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Freedom Is Gone In America: School Forces Teachers To Take Down Pro-Diversity Posters, Saying They’re ‘Anti-Trump’


Freedom Is Gone In America: School Forces Teachers To Take Down Pro-Diversity Posters, Saying They’re ‘Anti-Trump’

According to the Huffington Post, in a 93% white Maryland county, a high school made their teachers take down pro-diversity posters because they saw them as “political” and “anti-Trump.”

The teachers at Westminster High School had put up posters that depicted Latina, Muslim and black women as a way to celebrate diversity in the country. The posters were made by the same artist who created the “Hope” posters featuring President Barack Obama in 2008, Shepard Fairey.


Carey Gaddis, a spokeswoman for Carroll County Public Schools, said that one staff member complained about the posters and the teachers “asked to take them down because they were being perceived as anti-Trump by the administration.”

The art recognizes groups that may feel marginalized under the Trump administration. But it is “definitely NOT anti-Trump in nature,” said Aaron Huey, a photojournalist whose organization collaborated with Fairey on the posters.

According to Huey, “anyone who believes that these messages are dangerous or divisive needs to check themselves.”

The county’s assistant superintendent for instruction, Steven Johnson, compared the posters to the Confederate flag:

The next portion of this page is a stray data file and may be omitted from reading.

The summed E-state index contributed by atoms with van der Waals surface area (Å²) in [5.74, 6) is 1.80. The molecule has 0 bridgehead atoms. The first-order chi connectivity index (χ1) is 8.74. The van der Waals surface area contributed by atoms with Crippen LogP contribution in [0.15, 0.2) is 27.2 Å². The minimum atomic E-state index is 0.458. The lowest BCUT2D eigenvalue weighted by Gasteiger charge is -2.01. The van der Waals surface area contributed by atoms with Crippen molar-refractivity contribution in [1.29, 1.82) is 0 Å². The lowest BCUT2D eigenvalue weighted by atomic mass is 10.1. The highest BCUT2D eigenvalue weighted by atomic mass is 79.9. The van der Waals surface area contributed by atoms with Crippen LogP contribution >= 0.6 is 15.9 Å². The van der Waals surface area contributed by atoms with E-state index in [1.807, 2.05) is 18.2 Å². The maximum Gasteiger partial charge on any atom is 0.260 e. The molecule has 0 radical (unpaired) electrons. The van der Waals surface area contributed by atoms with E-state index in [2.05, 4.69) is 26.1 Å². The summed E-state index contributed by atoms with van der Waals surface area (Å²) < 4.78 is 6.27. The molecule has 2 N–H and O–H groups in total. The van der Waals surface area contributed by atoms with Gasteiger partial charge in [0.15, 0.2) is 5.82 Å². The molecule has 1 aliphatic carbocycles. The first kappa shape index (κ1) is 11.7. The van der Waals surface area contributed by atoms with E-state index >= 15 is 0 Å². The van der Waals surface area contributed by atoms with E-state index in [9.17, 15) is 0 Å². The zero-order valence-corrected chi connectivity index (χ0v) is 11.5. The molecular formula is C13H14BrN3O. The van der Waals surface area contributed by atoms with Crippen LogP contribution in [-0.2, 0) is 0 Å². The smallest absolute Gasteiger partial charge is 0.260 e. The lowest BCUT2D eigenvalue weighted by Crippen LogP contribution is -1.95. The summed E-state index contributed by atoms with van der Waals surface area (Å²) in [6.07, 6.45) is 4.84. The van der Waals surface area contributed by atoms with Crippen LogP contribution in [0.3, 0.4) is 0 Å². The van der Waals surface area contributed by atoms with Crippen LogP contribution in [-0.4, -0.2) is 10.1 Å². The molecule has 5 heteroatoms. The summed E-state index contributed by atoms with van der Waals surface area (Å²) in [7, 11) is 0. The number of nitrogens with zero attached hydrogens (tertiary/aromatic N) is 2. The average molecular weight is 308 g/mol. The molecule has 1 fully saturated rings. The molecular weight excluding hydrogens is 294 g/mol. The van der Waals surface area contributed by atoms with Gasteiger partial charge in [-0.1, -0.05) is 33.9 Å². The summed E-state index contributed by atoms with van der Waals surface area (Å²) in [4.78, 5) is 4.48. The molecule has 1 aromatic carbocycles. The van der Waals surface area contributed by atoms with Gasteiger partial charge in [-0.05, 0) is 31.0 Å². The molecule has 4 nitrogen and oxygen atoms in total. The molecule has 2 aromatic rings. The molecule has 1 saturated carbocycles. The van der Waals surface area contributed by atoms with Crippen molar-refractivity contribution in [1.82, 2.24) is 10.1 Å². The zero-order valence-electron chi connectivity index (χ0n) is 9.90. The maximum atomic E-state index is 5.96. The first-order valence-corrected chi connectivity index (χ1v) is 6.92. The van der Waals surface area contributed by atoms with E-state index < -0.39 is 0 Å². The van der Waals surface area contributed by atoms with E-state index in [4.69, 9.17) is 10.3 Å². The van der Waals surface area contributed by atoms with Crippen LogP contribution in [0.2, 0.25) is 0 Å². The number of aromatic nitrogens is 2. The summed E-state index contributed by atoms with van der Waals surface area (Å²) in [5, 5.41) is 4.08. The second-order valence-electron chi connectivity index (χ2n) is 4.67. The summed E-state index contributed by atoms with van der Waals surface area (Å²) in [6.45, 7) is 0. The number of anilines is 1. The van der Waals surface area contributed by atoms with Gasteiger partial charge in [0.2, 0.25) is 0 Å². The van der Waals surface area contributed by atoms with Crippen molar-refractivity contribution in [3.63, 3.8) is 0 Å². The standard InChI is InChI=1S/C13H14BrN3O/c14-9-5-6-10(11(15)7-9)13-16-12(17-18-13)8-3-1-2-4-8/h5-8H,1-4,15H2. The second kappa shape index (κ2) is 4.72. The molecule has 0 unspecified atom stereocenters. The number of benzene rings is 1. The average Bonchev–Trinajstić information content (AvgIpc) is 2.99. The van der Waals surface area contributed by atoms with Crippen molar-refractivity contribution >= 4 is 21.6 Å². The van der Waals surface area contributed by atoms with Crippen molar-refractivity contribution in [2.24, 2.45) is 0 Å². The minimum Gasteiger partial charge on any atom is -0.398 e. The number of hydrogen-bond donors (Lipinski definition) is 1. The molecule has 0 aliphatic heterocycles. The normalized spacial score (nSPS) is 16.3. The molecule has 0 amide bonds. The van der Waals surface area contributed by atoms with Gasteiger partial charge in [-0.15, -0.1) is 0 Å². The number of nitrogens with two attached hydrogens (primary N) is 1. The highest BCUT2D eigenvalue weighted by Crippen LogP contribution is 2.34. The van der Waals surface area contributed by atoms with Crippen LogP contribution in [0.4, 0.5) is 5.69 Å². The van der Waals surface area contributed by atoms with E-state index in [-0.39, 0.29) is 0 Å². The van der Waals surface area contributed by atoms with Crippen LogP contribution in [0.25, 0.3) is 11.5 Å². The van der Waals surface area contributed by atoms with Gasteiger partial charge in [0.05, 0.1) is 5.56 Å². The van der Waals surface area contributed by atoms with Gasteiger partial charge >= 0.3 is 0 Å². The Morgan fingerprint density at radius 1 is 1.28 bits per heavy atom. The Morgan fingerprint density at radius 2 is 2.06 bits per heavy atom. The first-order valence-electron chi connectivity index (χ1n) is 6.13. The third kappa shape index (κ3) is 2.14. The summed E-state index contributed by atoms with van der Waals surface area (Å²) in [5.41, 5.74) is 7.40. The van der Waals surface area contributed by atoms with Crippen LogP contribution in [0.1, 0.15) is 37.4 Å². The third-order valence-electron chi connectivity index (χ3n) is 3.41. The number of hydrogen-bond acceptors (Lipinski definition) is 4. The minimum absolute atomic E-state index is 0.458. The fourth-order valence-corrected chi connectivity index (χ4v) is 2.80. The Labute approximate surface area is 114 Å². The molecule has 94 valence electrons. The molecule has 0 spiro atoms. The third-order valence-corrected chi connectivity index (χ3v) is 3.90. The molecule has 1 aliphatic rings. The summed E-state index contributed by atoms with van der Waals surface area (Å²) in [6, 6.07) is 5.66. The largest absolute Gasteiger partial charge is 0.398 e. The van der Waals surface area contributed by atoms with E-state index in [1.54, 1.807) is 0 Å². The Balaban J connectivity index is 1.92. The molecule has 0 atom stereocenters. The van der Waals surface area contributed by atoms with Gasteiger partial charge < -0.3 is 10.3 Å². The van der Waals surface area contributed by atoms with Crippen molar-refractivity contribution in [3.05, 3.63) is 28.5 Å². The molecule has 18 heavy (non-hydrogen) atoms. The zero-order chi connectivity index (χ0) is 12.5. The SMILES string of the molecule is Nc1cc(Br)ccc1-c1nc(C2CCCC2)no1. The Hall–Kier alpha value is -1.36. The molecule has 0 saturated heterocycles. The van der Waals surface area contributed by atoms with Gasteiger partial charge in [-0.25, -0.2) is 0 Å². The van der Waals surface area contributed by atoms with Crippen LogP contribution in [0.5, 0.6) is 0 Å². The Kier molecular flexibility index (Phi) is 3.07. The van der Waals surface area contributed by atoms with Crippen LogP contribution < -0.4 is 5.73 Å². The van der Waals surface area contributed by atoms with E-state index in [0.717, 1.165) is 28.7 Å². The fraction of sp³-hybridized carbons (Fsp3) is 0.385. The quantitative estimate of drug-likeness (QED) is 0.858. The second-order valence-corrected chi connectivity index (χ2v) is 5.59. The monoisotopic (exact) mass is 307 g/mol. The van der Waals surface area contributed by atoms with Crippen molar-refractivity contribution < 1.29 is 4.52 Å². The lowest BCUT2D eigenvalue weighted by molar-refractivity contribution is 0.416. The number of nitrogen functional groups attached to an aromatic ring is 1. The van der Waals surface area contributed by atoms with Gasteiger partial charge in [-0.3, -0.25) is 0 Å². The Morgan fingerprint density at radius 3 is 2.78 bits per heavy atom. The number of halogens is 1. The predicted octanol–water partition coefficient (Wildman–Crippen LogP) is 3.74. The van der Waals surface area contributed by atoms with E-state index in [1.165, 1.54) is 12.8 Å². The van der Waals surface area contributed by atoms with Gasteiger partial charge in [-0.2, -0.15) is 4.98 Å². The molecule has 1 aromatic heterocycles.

“The Confederate flag in and of itself has no image of slavery or hatred or oppression, but it’s symbolic of that,” Johnson told HuffPost. “These posters have absolutely no mention of Trump or any other political issue ― it’s the symbolism of what they were representing. They were carried in these protests.”

The staff in the Carroll County’s school system is one the lest diverse in the state. Only about 4 percent of its employees identify as minorities. Jim Doolan, who was board president at the time, told the Carroll County Times in 2016 that when he first came to the school system to teach more than 30 years ago, he would find Ku Klux Klan invitations on his car windshield.

Student Hamial Waince, said she has faced discrimination around town as a Pakistani-American Muslim.

“Since the posters were taken down, what does that tell the students?” Waince asked. “That it’s perfectly fine to remove something which supports a moral value that each human being should have?”

Madi Macera, a junior, said she knows two students ― one black and one of Muslim faith, both of them girls ― who were “upset and disturbed at the sight of teachers having to remove posters containing images of women similar to them from their walls.”

“I want people to understand that these are American people,” said Macera, who is helping to organize the demonstration at the school. “They are a staple of who America is as a whole.”

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